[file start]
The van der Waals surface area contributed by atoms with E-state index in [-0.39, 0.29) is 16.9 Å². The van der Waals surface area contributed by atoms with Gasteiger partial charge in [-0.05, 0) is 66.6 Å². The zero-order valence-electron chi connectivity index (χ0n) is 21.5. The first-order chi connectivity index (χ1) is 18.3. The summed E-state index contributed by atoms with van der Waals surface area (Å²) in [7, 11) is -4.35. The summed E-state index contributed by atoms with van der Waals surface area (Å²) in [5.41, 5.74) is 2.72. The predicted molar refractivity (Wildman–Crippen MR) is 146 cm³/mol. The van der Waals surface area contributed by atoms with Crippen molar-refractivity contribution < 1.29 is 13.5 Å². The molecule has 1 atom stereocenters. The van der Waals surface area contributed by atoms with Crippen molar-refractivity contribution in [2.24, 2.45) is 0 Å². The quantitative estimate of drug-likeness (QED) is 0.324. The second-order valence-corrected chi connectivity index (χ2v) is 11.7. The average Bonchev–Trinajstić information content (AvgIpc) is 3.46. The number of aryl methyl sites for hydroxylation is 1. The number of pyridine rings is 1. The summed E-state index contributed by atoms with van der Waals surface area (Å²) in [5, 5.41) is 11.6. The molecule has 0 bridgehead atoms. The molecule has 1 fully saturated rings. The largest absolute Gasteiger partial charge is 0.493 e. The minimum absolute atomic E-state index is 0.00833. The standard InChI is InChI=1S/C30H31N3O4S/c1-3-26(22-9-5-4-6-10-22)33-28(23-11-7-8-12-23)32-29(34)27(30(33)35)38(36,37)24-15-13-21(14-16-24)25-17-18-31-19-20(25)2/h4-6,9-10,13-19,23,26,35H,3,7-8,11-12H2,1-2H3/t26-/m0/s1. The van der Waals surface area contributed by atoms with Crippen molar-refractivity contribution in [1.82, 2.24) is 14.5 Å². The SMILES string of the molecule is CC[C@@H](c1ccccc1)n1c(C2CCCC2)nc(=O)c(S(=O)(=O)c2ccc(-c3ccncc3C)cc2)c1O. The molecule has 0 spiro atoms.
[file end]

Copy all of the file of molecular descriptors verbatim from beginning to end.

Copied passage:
The van der Waals surface area contributed by atoms with E-state index in [-0.39, 0.29) is 16.9 Å². The van der Waals surface area contributed by atoms with Gasteiger partial charge in [-0.05, 0) is 66.6 Å². The zero-order valence-electron chi connectivity index (χ0n) is 21.5. The first-order chi connectivity index (χ1) is 18.3. The summed E-state index contributed by atoms with van der Waals surface area (Å²) in [7, 11) is -4.35. The summed E-state index contributed by atoms with van der Waals surface area (Å²) in [5.41, 5.74) is 2.72. The predicted molar refractivity (Wildman–Crippen MR) is 146 cm³/mol. The van der Waals surface area contributed by atoms with Crippen molar-refractivity contribution < 1.29 is 13.5 Å². The molecule has 1 atom stereocenters. The van der Waals surface area contributed by atoms with Crippen molar-refractivity contribution in [2.24, 2.45) is 0 Å². The quantitative estimate of drug-likeness (QED) is 0.324. The second-order valence-corrected chi connectivity index (χ2v) is 11.7. The average Bonchev–Trinajstić information content (AvgIpc) is 3.46. The number of aryl methyl sites for hydroxylation is 1. The number of pyridine rings is 1. The summed E-state index contributed by atoms with van der Waals surface area (Å²) in [5, 5.41) is 11.6. The molecule has 0 bridgehead atoms. The molecule has 1 fully saturated rings. The largest absolute Gasteiger partial charge is 0.493 e. The minimum absolute atomic E-state index is 0.00833. The standard InChI is InChI=1S/C30H31N3O4S/c1-3-26(22-9-5-4-6-10-22)33-28(23-11-7-8-12-23)32-29(34)27(30(33)35)38(36,37)24-15-13-21(14-16-24)25-17-18-31-19-20(25)2/h4-6,9-10,13-19,23,26,35H,3,7-8,11-12H2,1-2H3/t26-/m0/s1. The van der Waals surface area contributed by atoms with Crippen molar-refractivity contribution in [1.82, 2.24) is 14.5 Å². The SMILES string of the molecule is CC[C@@H](c1ccccc1)n1c(C2CCCC2)nc(=O)c(S(=O)(=O)c2ccc(-c3ccncc3C)cc2)c1O. The molecule has 0 spiro atoms.